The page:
Outpatient services related to management of cardiovascular disease were estimated by patient self-report at 3-month intervals during the follow-up period. Costs for these services were estimated based on 2000 Medicare reimbursement rates. Outpatient medications were not tracked, with the exception of thienopyridine therapy. Although all patients received such therapy after their index procedure (to maintain blinding), thienopyridine costs for the full duration of treatment were only assigned to patients in the active brachytherapy group.
Physician’s professional fees for inpatient services (admission and daily care), major cardiac procedures (coronary revascularization, stent placement, intravascular ultrasound, and diagnostic catheterization), surgical procedures, and outpatient services (office visits, echocardiography, and exercise testing) were estimated based on the Medicare Fee Schedule for Massachusetts. In addition, professional fees for radiation oncology and radiation physics services for planning and delivery of coronary brachytherapy were estimated based on review of applicable Current Procedural Terminology codes with 2 experienced radiation oncologists.
Discrete data are reported as frequencies, whereas continuous data are reported as mean±1 SD. Cost data are reported as both mean±SD and median values. Discrete variables were compared by Fisher’s exact test. Continuous variables (including cost data) were compared by Student’s t test. Although cost data are typically not normally distributed, the question addressed by the t test (“Is the cost difference between the 2 groups equal to $0?”) more closely approximates the point of view of a third-party payer or health plan administrator in evaluating a new technology than would a nonparametric comparison. We used 2-way ANOVA to test for an interaction between treatment effect and several prespecified patient- and treatment-related characteristics including diabetes, number of previous episodes of in-stent restenosis, and type of PCI. All analyses were performed according to the intention-to-treat principle.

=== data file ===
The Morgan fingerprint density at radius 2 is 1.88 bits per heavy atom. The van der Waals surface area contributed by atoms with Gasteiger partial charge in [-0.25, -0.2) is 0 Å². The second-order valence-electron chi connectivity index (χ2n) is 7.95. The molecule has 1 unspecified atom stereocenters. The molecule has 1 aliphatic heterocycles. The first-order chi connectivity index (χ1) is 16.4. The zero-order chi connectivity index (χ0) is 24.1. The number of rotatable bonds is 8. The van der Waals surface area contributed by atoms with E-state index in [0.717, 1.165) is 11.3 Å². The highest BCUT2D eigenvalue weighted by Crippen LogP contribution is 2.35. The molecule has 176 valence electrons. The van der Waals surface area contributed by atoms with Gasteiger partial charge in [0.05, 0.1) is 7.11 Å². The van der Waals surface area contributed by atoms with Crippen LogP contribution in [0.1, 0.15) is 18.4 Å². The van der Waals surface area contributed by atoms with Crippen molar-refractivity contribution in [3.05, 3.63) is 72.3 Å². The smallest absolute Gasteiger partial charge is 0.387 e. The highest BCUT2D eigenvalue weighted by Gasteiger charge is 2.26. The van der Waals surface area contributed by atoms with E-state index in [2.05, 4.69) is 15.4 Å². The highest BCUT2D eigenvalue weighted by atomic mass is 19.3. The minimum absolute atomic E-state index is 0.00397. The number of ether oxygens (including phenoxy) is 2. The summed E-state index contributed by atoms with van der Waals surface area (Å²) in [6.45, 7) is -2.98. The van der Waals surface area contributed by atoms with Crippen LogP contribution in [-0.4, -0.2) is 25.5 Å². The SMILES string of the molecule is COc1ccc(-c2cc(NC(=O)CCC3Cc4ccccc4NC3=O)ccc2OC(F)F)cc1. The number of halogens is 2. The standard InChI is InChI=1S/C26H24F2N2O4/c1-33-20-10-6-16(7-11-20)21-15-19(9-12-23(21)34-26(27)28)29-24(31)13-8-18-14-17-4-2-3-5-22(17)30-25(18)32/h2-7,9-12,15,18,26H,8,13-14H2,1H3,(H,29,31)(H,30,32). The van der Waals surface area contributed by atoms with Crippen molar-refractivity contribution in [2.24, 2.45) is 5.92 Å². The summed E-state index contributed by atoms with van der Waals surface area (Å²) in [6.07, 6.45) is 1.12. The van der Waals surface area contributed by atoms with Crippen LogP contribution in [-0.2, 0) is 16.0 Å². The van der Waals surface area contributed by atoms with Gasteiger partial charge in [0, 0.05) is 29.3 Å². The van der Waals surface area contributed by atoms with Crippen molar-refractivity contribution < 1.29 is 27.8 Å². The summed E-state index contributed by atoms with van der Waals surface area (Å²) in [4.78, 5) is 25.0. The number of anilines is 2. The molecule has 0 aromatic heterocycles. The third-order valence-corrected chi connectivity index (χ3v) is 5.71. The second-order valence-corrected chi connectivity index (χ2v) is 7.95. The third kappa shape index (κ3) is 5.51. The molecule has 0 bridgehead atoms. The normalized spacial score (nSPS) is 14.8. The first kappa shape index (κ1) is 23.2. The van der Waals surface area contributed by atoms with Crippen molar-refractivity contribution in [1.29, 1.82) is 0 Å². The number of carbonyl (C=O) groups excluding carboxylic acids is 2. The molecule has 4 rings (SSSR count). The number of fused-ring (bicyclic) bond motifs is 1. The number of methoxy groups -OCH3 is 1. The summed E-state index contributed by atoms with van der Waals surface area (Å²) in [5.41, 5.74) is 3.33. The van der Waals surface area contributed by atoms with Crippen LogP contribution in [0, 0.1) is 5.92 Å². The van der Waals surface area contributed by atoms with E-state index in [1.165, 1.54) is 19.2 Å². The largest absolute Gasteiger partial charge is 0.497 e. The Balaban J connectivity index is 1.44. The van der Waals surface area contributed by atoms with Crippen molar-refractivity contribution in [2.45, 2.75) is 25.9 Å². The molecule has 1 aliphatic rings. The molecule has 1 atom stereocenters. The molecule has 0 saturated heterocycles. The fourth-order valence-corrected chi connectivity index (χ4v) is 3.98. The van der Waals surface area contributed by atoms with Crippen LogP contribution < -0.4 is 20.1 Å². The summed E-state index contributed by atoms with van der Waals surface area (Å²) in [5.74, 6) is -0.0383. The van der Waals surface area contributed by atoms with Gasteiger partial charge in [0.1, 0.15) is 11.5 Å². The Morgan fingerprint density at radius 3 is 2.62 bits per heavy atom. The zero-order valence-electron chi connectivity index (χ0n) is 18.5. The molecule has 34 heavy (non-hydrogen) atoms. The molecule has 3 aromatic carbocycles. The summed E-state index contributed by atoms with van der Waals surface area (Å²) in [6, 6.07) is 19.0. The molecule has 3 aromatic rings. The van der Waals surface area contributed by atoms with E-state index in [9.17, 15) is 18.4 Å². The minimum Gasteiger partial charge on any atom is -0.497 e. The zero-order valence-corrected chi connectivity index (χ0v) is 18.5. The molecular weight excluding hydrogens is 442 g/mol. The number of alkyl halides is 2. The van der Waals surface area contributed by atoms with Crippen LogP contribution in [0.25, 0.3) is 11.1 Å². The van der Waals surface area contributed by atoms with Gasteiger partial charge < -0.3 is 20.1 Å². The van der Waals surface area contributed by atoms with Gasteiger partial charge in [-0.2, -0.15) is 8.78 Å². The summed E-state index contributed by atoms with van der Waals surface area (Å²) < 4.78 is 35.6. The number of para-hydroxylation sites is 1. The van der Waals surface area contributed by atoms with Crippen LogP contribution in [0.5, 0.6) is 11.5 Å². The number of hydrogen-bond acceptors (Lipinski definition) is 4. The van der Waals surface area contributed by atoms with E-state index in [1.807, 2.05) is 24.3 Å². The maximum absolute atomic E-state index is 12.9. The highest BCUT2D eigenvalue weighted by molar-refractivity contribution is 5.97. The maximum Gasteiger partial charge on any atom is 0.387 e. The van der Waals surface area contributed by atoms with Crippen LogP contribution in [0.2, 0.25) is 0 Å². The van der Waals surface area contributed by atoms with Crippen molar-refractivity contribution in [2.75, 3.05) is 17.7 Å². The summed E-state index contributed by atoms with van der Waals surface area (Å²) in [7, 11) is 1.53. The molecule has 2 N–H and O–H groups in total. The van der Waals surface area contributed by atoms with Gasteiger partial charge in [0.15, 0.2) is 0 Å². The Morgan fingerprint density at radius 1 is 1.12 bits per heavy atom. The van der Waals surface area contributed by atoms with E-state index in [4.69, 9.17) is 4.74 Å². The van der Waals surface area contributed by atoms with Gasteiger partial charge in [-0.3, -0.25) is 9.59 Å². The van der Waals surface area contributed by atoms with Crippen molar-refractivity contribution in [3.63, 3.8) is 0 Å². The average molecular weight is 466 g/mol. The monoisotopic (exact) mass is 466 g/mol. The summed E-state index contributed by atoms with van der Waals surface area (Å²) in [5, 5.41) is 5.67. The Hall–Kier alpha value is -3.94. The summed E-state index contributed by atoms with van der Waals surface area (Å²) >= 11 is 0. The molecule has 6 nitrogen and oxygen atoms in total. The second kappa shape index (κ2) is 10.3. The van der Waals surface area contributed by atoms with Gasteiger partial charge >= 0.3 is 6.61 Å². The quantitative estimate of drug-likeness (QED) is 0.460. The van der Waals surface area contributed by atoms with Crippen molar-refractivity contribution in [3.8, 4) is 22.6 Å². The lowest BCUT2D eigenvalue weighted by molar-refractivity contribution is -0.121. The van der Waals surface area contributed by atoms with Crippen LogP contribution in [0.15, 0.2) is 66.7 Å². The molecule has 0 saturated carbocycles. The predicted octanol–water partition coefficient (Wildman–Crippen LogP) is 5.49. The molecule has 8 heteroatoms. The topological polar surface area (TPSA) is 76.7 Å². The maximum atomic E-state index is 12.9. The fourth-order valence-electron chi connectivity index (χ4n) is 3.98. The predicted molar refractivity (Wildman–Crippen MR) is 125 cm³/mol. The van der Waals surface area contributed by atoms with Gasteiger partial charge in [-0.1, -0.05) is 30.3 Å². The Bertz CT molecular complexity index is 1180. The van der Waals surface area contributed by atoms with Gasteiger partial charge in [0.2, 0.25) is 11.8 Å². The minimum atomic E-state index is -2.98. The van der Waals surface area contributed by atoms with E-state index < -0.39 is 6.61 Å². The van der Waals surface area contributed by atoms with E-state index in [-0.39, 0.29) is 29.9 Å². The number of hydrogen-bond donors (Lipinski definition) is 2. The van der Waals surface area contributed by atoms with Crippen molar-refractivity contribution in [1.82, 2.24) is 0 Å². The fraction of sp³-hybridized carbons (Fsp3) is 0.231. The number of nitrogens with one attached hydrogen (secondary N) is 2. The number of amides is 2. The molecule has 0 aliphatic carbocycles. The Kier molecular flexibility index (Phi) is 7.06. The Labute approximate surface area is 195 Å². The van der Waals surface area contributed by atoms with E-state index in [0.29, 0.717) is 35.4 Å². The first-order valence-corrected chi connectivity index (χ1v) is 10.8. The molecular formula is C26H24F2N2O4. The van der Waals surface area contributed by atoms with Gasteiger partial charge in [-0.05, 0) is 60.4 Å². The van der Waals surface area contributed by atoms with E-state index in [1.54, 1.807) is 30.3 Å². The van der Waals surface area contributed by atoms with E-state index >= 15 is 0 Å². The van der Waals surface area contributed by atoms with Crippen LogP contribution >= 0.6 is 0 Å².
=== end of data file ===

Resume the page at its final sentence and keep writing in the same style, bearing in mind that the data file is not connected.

Because the major benefit of brachytherapy was a reduction in the need for repeat revascularization, the primary end point for the cost-effectiveness analysis was the incremental cost per repeat revascularization avoided by brachytherapy compared with placebo. This cost-effectiveness ratio was calculated by dividing the difference in mean 1-year medical care costs for the 2 treatment groups by the difference in repeat revascularization rates (including both target-vessel and non-target-vessel procedures). Because the direct economic benefits of reduced repeat revascularization are already captured in the numerator of the cost-effectiveness ratio, it is important to note that the denominator of the ratio refers only to the health benefits of avoiding recurrent angina and the need for repeat revascularization. This approach is reasonable, because previous studies from our group and others have demonstrated that avoidance of coronary restenosis is associated with improved health-related quality of life10,11⇓ and improved quality-adjusted life expectancy,12 at least in the short run. Sensitivity analyses were performed to explore the impact of recent changes in brachytherapy techniques, adjunct pharmacology, and outcomes on the overall cost and cost-effectiveness of coronary brachytherapy for the study population. Bias-corrected confidence intervals for cost-effectiveness ratios were estimated by the bootstrap method, with 1000 resamplings of the study population.